Niladri Banerjee, descendant of legendary reformer Ishwar Chandra Vidyasagar, visited Sulabh Gram
“As long as this salutary practice will be deferred, so long will the crimes of prostitution, adultery, incest and foeticide flow on in an ever increasing current… so long will a widow’s agony blaze on in fiercer flames…” Such was Ishwar Chandra Vidyasagar’s tryst with the upliftment of Hindu widows in Indian society.
In 1856, barely a year before the Sepoy Mutiny, a landmark legislation was passed by the British, thanks to the untiring efforts of a great educationist, humanist, and a social reformer of Bengal, Ishwar Chandra Vidyasagar.
Vidyasagar’s life struggle was to dignify the life of the Hindu widows and ensure egalitarianism and dignity for those whom the caste system viewed as lower, unclean and polluted. This great reformer’s story is one of commitment and compassion – a commitment to the better of the society, a compassion towards the plights of widows, especially child widows. This influenced his passionate campaign and he worked hard to make life better for these young girls and women.
Ishwar Chandra passed away in 1891, but widows continued to be deprived of almost all social, personal, and economic rights. Until it was the year 2012 when Dr Bindeshwar Pathak, founder of Sulabh Sanitation and Social Reform Movement, stepped in to take forward the legacy of Vidyasagar.
When Dr Niladri Banejree, a fifth generation descendant of the legendary Ishwar Chandra Vidyasagr, visited the much-heard-about Sulabh Gram, he was really happy to learn of the ways how Dr Pathak has been dedicated towards keeping ignited the legacy of his ancestor.
“The term ‘widow’ is in itself a problem. When a woman loses her husband, she is called a widow, but when a man loses his wife he is not given any name. I think the most important – or rather the strangest – thing is that it took over 150 years to uplift widows, and somebody still needs to work on it. It shows how slowly it has been taken up and how difficult it was over 150 years back. Certainly, what Dr Pathak is doing is definitely carrying this forward,” Dr Banerjee said. “You come to know about these activities, but working at the ground-level is very different from learning it by reading an article. So that is what his (Dr Pathak’s) main contribution is. He is actually doing something rather than mere researches or commentaries,” he added.
Dr Pathak even today recalls that day in August 2012, sometime during Rakshabandhan, when he had gone to Vrindavan and met the widows of the town. Most of them were reduced to begging on the streets. They surrounded him and shared stories of their plight – how they had to live without money, food, and basic amenities.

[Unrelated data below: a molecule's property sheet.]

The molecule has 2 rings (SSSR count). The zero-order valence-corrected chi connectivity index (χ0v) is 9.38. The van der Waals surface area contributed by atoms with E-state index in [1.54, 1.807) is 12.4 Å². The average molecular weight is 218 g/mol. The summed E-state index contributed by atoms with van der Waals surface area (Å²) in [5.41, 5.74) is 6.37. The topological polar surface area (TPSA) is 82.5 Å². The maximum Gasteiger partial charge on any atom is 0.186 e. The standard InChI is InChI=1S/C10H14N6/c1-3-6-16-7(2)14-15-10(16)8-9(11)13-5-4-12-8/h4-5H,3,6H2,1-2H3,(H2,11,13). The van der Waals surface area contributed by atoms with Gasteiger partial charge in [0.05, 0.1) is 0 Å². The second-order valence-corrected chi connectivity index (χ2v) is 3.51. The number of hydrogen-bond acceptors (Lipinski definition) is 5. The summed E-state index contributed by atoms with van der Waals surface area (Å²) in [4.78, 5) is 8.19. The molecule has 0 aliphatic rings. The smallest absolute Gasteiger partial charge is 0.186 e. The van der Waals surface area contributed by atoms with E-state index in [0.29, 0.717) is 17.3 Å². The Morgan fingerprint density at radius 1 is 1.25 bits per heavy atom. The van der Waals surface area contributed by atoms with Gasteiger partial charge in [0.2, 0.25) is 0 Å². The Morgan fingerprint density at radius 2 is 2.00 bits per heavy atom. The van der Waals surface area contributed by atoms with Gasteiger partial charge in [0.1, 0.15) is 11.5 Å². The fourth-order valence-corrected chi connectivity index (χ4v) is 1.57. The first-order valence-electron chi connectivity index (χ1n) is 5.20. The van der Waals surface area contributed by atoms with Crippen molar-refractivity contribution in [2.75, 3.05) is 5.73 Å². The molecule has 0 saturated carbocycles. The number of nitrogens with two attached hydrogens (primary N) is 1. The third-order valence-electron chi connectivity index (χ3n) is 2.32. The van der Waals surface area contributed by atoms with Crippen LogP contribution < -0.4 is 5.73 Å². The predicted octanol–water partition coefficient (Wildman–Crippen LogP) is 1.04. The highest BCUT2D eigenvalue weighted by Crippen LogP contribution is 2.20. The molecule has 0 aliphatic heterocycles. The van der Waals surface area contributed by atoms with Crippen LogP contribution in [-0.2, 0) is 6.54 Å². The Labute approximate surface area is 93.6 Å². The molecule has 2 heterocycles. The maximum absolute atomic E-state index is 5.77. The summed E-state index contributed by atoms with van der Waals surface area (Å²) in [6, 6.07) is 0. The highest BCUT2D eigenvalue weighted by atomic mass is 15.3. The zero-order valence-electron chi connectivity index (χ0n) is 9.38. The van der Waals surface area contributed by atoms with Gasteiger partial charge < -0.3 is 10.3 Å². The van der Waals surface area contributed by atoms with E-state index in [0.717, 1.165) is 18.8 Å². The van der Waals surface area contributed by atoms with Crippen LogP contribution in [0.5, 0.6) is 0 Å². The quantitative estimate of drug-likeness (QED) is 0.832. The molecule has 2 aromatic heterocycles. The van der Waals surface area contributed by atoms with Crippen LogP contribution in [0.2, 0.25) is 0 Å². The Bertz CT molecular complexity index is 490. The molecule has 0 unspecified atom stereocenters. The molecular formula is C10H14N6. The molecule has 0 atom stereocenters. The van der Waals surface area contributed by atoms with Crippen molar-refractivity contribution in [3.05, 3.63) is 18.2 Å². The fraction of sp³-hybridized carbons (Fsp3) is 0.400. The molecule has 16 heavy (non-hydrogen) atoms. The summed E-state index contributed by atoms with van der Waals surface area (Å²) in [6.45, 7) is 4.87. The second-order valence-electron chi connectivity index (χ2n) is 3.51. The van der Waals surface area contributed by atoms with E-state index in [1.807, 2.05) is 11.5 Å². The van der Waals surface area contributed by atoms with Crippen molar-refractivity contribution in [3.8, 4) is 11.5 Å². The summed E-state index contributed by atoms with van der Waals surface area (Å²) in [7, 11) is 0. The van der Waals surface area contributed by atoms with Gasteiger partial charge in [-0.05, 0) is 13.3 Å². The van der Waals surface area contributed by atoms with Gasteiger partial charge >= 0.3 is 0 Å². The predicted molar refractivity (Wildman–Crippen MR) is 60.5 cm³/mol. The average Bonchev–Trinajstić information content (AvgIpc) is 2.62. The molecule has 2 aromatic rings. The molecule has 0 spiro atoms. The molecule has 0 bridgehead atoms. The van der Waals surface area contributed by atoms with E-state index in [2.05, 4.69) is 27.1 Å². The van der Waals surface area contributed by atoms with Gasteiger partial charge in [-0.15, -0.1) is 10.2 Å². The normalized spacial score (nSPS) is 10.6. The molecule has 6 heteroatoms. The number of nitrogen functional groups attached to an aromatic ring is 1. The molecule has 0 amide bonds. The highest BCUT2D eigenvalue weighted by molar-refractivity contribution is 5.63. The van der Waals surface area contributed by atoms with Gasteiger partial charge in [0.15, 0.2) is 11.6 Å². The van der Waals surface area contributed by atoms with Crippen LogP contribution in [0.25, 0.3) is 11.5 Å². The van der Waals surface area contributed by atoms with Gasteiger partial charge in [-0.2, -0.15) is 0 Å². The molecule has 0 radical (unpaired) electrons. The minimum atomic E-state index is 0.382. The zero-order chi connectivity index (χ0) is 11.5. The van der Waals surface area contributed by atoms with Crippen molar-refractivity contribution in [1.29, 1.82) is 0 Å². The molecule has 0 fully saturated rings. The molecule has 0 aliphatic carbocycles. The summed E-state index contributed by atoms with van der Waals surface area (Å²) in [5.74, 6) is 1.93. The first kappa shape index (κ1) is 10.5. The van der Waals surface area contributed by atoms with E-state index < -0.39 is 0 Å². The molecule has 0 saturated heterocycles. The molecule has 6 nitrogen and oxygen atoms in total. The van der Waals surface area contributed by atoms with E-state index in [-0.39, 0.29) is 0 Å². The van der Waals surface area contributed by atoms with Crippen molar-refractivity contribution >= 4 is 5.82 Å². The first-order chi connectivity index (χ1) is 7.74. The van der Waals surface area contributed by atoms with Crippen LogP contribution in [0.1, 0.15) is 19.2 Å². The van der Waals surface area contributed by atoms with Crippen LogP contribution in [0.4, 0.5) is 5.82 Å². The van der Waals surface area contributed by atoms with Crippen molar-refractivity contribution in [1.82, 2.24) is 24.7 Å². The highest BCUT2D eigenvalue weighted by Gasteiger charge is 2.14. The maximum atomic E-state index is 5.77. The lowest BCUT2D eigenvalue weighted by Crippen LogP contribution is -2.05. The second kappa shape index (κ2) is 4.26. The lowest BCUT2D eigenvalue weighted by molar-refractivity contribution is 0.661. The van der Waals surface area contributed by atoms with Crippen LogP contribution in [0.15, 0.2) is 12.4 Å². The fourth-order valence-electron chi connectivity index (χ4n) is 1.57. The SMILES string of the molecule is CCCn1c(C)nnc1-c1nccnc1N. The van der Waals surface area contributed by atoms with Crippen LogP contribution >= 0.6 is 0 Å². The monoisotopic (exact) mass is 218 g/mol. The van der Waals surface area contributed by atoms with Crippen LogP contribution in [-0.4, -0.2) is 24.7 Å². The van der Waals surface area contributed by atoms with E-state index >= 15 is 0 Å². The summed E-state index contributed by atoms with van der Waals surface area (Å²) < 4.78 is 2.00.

Informing Dr Banerjee about Sulabh’s endeavour, Dr Pathak said, “Whenever one turns the pages of work done for widows in history, the names of Raja Ram Mohan Roy and Ishwar Chandra Vidyasagar come on the top. The efforts of Ishwar Chandra Vidyasagar against this cruel and inhuman practice.
He narrated the tale of how a seven-year-old girl was declined food in her own house after her husband died. She was told that since she is a widow now, she cannot eat the ‘puri-kheer’ like others, neither can she do a lot of other things – like being seen in the public or participating in auspicious occasions, etc. When Ishwar Chandra Vidyasagar visited her house, he talked to the girl and told her that if you cannot eat, then I will also not.
“This malpractice of declaring women inauspicious the moment they turn into a widow, Ishwar Chandra fought against it his entire life. Sulabh has also been working in that direction only. We look after the widows of Vrindavan and Varanasi. They live in Sulabh-assissted widow-homes and are given a stipend of Rs 2000/- a month to make their ends meet,” said Dr Pathak.
Dr Pathak also urged all the people, gathered for the morning assembly with Dr Niladri Banerjee, to make it a point to ensure that such malpractices are swept off our society.
“Social work begins from self efforts. All small-small efforts together become the force against such evils, and each such effort goes down the pages of history,” he said.
Dr Niladri Banerjee participated in Sulabh’s morning prayer and was welcomed in traditional manner with a scarf and garland and was gifted a Madhubani painting.
After the prayer, he headed to pay visit to the entire Sulabh Gram. Coming across the Sulabh technology, he said, “I think the Sulabh technology has enormous potential. It is extremely sustainable and low-cost technology, which has a potential to be widely adopted.”
“In order for any society to develop, I think that we as scientists or engineers or doctors need to play a much more active role in the society. Coming to Sulabh is a very nice learning experience. If we follow what this organisation (Sulabh) and Dr Pathak is saying, things are going to change,” he concluded.
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